API testing is a vital component of software quality assurance. To ensure robust and reliable APIs, it’s crucial to follow best practices. Here, we explore six key practices:

  • Call Sequencing: After standalone validation, consider the sequencing of API calls. Ensure that APIs interact seamlessly, maintaining data integrity and functionality.
  • Parameterization: Implement parameterization to test various inputs and scenarios, uncovering potential issues and ensuring your API can handle diverse data.
  • Delete Operation Handling: Pay special attention to how your API handles delete operations. Ensure it behaves as expected, and data deletion is secure and controlled.
  • Scenario-Based Grouping: Organize your API requests based on scenarios. This makes testing more systematic, helping you identify and address specific use-case issues.
  • Automation: Whenever possible, automate your API tests. Automation streamlines testing, detects issues early, and accelerates the testing process.
  • CI/CD Integration: Integrate API testing into your CI/CD pipeline. This ensures continuous testing, reducing the likelihood of bugs slipping through to production.

Real Time Challenges in API Testing

API testing brings its own set of real-time challenges. Here’s a quick overview of these hurdles and how to tackle them:

  • Initial Setup: Setting up API testing environments can be complex. Streamline this by using containerization tools like Docker for consistent setups.
  • Documentation: Inadequate or unclear API documentation can slow testing. Collaborate closely with developers to ensure comprehensive documentation.
  • Without User Interface: APIs lack user interfaces, making testing less intuitive. Leverage API testing tools and scripts to interact with APIs directly.
  • Tool Selection: Choosing the right testing tools is critical. Assess your project’s needs and opt for tools that align with your testing objectives.
  • Error Handling: Robust error handling is essential. Test various error scenarios to ensure your API gracefully handles unexpected situations.
  • Drafting Scenarios: Creating effective test scenarios requires careful planning. Understand the API’s functionality and potential use cases to draft meaningful scenarios.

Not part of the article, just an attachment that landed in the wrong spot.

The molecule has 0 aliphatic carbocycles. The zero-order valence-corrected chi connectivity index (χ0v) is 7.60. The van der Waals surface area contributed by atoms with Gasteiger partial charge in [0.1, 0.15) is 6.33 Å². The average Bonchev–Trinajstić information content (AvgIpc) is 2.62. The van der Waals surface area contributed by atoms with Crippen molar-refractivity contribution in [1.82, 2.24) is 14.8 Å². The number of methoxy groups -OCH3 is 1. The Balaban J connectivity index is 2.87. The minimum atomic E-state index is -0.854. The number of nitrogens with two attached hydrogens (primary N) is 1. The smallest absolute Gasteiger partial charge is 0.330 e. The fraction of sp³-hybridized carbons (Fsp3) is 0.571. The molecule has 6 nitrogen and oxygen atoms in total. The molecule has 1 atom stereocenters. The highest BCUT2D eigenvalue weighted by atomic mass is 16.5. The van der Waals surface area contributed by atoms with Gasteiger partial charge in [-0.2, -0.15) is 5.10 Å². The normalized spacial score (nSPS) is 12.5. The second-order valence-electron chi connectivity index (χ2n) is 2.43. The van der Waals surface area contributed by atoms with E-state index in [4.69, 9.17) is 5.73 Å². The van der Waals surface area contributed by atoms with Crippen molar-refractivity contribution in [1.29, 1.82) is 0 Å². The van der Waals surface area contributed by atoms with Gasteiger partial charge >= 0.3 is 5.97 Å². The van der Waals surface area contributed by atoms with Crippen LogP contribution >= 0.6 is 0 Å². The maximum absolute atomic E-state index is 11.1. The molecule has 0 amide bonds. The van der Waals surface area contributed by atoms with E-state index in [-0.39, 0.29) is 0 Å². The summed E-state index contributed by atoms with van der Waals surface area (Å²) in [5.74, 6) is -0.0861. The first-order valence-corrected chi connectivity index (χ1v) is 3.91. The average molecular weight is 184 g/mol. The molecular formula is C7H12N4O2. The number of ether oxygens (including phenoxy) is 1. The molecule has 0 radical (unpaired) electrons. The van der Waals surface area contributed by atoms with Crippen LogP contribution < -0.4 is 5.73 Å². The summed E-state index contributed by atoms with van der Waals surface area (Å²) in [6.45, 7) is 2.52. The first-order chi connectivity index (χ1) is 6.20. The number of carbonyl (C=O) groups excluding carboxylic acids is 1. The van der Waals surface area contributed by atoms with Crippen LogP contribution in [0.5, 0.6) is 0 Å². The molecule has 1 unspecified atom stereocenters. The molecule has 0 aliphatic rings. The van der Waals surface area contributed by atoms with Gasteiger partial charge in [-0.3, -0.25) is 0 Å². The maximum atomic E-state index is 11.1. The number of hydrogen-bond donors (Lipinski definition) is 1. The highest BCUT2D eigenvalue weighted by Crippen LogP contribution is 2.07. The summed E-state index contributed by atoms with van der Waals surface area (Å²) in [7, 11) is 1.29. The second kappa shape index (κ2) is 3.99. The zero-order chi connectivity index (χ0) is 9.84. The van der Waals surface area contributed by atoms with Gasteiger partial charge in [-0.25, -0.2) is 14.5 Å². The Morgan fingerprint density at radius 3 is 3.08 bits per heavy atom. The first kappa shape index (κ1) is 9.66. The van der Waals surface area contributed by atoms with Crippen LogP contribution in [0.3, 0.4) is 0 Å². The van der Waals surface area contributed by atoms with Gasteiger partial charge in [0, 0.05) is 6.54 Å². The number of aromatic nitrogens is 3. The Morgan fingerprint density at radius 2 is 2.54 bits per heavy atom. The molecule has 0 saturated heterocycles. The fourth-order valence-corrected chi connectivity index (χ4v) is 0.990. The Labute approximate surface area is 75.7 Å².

• Coding Skills: Some testing tools may require coding skills. Invest in training or consider user-friendly tools to accommodate testers with various skill levels.

Conclusion

So, we’ve delved into the essence of API testing, equipping you to elevate software quality. APIs are the linchpin of modern software, connecting applications and services. Understanding the types of APIs, such as open, private, and partner APIs, empowers you to harness their full potential.

You’ve gained insights into SOAP and REST protocols, HTTP methods, and response codes, essential for effective API communication. Follow best practices like call sequencing, parameterization, and automation to streamline your testing process.

While real-time challenges exist, from initial setup to handling APIs without user interfaces, your newfound knowledge ensures you’re ready to conquer them. In a rapidly evolving tech landscape, mastering API testing is your ticket to software excellence.

We recreated this blog using the content from Pricilla Bilavendran‘s API Testing Workshop at The Test Tribe’s 4th Virtual meetup. Pricilla is a Postman Supernova, and a long time contributor to the testing community. She is also an instructor to the course Learn API Testing using Postman on our learning platform Thrive EdSchool. If you are looking for a solid resource to master the Postman tool for API testing, we urge you to check it out. You can connect her on the social-media by following the links below.